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Women Health. 2011 Jul 22;51(5):461-81. doi: 10.1080/03630242.2011.590876.

Child asthma and change in elevated depressive symptoms among mothers of children of a birth cohort from Quebec.

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  • 1Department of Social & Preventive Medicine, Université de Montréal, Quebec, Canada.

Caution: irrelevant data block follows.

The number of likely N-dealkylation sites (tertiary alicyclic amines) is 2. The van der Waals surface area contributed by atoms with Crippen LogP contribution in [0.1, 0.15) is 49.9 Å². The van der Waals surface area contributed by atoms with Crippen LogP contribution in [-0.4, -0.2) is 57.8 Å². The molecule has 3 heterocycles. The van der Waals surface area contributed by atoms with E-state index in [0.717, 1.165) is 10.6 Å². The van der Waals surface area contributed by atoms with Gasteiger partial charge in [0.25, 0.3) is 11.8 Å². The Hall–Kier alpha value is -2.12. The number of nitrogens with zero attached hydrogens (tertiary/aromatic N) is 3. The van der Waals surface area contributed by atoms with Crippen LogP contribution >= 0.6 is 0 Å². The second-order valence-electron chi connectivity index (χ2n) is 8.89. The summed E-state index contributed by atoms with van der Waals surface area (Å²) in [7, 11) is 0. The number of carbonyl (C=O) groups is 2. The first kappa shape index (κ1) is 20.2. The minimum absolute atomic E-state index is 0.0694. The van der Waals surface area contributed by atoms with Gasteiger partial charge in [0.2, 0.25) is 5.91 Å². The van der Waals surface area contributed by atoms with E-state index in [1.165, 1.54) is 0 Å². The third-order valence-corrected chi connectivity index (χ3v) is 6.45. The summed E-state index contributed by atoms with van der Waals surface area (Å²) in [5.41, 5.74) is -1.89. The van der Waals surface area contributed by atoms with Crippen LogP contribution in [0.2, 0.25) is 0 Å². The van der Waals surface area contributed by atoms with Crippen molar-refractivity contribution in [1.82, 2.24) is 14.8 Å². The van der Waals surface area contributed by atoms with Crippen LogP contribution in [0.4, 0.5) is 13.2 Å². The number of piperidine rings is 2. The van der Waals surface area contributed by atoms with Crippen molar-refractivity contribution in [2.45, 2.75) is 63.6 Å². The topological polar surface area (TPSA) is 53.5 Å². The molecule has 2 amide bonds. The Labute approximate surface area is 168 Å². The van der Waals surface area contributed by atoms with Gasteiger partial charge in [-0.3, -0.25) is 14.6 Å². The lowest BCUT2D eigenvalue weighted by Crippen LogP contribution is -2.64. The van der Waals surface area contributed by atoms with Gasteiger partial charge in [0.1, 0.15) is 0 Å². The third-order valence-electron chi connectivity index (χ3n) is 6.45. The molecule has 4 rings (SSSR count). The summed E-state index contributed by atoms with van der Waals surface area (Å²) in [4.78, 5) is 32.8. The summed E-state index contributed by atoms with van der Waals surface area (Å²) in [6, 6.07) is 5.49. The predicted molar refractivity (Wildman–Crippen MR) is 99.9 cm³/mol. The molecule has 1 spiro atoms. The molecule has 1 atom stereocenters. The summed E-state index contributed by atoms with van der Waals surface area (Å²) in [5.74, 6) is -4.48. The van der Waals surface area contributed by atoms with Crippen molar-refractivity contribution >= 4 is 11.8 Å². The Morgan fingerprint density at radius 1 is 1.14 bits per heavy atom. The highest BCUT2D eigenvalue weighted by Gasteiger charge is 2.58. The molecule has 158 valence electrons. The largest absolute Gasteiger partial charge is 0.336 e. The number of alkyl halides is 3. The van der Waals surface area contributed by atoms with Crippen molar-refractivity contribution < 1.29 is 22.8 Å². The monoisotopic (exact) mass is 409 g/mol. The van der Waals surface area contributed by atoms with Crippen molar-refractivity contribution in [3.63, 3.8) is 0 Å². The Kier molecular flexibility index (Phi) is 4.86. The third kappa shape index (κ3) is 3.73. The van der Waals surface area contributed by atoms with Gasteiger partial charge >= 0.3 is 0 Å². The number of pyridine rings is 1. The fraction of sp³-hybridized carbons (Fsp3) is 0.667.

The authors examined the association between maternal reports of child asthma attacks since birth and occurrence of elevated maternal depressive symptoms at seventeen months postpartum in the present study. The modifying role of poverty in this association was also examined. Data from n = 1,696 mother-child dyads from the Quebec Longitudinal Study of Child Development, a birth cohort of children born in 1998, were used. Maternal depressive symptoms were measured with an abridged and validated twelve-item version of the Center for Epidemiologic Studies Depression Scale. Maternal reports of child asthma attacks since birth in relation to the occurrence of maternal depressive symptoms at 17 months postpartum and the potential modifying role of poverty were tested using multiple logistic regression models. When mothers reported child asthma attacks, those without elevated depressive symptoms at 5 months postpartum had lower odds of elevated depressive symptoms one year later (OR = 0.2, 95% CI: 0.1-0.7). Poverty was associated with increased odds of elevated maternal depressive symptoms (OR = 2.4, 95% CI: 1.5-3.9), without interacting with child asthma. Through this study, the authors suggest that in mothers without elevated symptoms at 5 months, reported child asthma attacks since birth did not contribute one year later to new occurrence of depressive symptoms.

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